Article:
Cyberwar, What is it Cybergood For?
While most cyberattacks are civil ones, the discussion about them has been militarized very early on. This is a problem, according to Prof. Noam Lubell, because the consequences are that most of the discussion of regulation of cyber security focuses on the branch of law that deals with military operations. Prof. Lubell is co-author of an article about how AI and machine learning can help states decide whether to resort to force and go to war.
Another issue on Prof. Lubell’s mind is human enhancement in the battlefield. Enhancement as in technologies that improve human skills or add new ones, like a soldier with an exoskeleton suit that makes her stronger and more endurant. Enhanced humans entering this sphere raise an abundance of practical, technological, biological and ethical questions. Among them: are enhanced soldiers humans or weapons? Should the rules of war change for them? If an enhanced human makes a deadly mistake, who’s to blame, her or the software/hardware people behind her? What becomes of them and their enhancements when they leave the army and rejoin civil society?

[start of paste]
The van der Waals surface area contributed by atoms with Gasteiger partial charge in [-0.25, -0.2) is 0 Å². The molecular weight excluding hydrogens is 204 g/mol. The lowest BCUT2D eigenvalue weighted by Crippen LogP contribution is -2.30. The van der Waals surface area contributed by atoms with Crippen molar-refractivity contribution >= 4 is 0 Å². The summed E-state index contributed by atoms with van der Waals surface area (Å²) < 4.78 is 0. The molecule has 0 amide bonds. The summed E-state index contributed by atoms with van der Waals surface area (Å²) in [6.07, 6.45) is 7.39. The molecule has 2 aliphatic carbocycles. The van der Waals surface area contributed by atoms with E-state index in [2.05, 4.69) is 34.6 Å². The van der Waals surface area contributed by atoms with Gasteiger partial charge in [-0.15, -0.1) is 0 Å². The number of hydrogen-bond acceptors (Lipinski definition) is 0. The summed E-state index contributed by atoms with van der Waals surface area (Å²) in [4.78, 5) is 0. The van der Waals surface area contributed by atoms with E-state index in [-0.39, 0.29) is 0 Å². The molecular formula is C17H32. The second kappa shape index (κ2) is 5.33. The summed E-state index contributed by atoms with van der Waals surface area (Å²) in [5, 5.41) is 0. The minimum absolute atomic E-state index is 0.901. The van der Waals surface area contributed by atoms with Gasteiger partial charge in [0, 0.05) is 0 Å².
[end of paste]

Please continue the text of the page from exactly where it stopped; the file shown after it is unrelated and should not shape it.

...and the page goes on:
Prof. Lubell, a professor of international law at the University of Essex, research associate at the Hebrew University cybersecurity program and Swiss chair of humanitarian law at the Geneva Academy, is our guest on this episode of Lex Cybernetica, hosted by Ido Kenan.
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